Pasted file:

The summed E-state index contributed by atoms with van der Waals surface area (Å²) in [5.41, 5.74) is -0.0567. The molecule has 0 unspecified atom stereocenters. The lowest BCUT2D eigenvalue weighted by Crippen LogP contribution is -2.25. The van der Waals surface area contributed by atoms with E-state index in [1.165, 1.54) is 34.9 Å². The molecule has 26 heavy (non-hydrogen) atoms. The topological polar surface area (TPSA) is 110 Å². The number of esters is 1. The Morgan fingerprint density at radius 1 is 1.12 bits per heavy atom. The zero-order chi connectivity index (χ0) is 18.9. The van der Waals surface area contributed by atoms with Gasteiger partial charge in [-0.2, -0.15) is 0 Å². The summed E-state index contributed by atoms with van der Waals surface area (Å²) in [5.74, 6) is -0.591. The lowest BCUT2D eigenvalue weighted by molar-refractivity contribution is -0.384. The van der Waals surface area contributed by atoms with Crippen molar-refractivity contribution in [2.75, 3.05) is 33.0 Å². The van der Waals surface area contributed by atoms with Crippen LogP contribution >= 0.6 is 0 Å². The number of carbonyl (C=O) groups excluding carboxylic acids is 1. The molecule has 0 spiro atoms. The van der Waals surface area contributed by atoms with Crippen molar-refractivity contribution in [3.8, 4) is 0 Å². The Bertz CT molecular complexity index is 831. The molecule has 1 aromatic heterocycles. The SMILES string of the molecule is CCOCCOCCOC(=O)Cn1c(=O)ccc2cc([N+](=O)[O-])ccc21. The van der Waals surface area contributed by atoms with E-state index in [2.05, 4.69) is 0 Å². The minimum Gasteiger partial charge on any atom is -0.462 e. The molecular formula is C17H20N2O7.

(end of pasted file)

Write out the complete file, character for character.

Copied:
The summed E-state index contributed by atoms with van der Waals surface area (Å²) in [5.41, 5.74) is -0.0567. The molecule has 0 unspecified atom stereocenters. The lowest BCUT2D eigenvalue weighted by Crippen LogP contribution is -2.25. The van der Waals surface area contributed by atoms with E-state index in [1.165, 1.54) is 34.9 Å². The molecule has 26 heavy (non-hydrogen) atoms. The topological polar surface area (TPSA) is 110 Å². The number of esters is 1. The Morgan fingerprint density at radius 1 is 1.12 bits per heavy atom. The zero-order chi connectivity index (χ0) is 18.9. The van der Waals surface area contributed by atoms with Gasteiger partial charge in [-0.2, -0.15) is 0 Å². The summed E-state index contributed by atoms with van der Waals surface area (Å²) in [5.74, 6) is -0.591. The lowest BCUT2D eigenvalue weighted by molar-refractivity contribution is -0.384. The van der Waals surface area contributed by atoms with Crippen molar-refractivity contribution in [2.75, 3.05) is 33.0 Å². The van der Waals surface area contributed by atoms with Crippen LogP contribution >= 0.6 is 0 Å². The number of carbonyl (C=O) groups excluding carboxylic acids is 1. The molecule has 0 spiro atoms. The van der Waals surface area contributed by atoms with Crippen molar-refractivity contribution in [3.8, 4) is 0 Å². The Bertz CT molecular complexity index is 831. The molecule has 1 aromatic heterocycles. The SMILES string of the molecule is CCOCCOCCOC(=O)Cn1c(=O)ccc2cc([N+](=O)[O-])ccc21. The van der Waals surface area contributed by atoms with E-state index in [2.05, 4.69) is 0 Å². The minimum Gasteiger partial charge on any atom is -0.462 e. The molecular formula is C17H20N2O7.